* Pressure the government to repeal all laws that outlaw and criminalize mutually consensual sexual behavior between adults.

    * Further educate citizens on constitutional provisions for the protection of the human rights of citizens and non-citizens, and to further educate the public on the spirit and core values of the Universal Declaration of Human Rights and the Yogyakarta Principles.

    * Pressure the government to repeal all laws that restrict freedom of expression and freedom of information.

Following this submission, the Suhakam filed the memorandum as a complaint against the media and has promised that an investigation will be undertaken. On June 16, 2010 the complaint was discussed during the Commission meeting. As a result, the Suhakam will take up the recommendation to conduct a study on Malaysia's laws, particularly those that criminalize a person based on sexual orientation and gender identity.

The Suhakam's reaction is seen as a small victory in the fight for LGBT rights in Malaysia, especially considering the Suhakam's continued passivity toward LGBT rights even after its attendance at a workshop by the Asia Pacific Forum on the Yogyakarta Principles. The Suhakam admitted that even if the institution was not familiar with LGBT rights issues LGBT people in Malaysia, like heterosexual citizens, should enjoy all the fundamental rights provided for under the federal constitution. The Suhakam also noted the ability of these rights to be granted while still respecting the position of Islam, the country's official religion.

Angela M. Kuga Thas, a member of a coalition of individuals who have been advocating for sexual rights across all sexualities and gender identities, said "It's a small step forward. Hopefully, their final analysis and recommendations will be framed within a human-rights framework and based on, not only ‘the equality of all citizens', but the equal value of all human beings as well."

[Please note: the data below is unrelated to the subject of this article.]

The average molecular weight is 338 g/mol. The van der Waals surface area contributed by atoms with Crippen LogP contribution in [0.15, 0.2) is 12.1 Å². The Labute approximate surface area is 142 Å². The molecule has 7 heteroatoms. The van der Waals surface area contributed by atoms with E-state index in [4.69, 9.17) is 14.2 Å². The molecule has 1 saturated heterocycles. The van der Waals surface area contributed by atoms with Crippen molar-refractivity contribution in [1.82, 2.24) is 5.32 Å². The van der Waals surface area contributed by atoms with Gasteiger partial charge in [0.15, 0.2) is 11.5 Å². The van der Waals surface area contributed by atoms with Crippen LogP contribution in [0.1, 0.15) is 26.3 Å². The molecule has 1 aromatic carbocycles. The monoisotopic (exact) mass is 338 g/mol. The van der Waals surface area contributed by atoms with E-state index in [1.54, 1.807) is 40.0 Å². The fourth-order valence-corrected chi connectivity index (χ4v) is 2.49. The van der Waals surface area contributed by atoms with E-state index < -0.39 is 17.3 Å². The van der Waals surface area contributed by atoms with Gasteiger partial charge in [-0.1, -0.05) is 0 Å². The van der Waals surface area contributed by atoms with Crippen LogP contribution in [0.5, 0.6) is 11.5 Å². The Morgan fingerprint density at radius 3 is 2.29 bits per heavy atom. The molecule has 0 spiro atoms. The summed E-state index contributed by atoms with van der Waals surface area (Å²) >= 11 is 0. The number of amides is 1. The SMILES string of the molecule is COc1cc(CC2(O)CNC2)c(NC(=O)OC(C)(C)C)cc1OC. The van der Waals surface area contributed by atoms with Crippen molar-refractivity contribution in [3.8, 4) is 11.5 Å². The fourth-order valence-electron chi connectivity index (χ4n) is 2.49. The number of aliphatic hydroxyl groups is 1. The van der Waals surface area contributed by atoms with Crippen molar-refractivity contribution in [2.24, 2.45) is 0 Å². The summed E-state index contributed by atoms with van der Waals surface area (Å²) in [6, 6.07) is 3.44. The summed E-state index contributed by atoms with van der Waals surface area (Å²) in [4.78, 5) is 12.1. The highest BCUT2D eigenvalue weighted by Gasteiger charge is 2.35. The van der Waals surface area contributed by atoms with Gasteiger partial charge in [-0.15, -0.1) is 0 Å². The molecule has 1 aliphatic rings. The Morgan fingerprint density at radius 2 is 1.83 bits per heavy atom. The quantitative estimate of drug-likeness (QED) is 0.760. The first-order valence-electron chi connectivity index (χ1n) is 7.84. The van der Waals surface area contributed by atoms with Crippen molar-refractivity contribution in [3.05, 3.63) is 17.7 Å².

Another member of the coalition added, "Aside from the memo to the Suhakam, we have also sent protest letters to editors of local newspapers and have put up an online petition to get public support. We are aiming [to obtain] 1,000 signatures from the online petition, which we will use as a supporting document to be submitted to the Suhakam to pressure them to make faster and effective actions."

"We don't know how this will change the media but what is important to us is that people have started voicing their displeasure. We are sure that we will protest again and again until the media stops. It has given us tremendous confidence as we are all very new at this," she concluded.

The coalition represents progress in the fight for the recognition of LGBT rights in Malaysia as well as a testament to the growing support from mainstream women's and human rights groups. These groups are increasingly recognizing the importance of LGBT rights and taking a stand in defending the rights of all people, including those of diverse sexual orientation, gender identity and gender expression.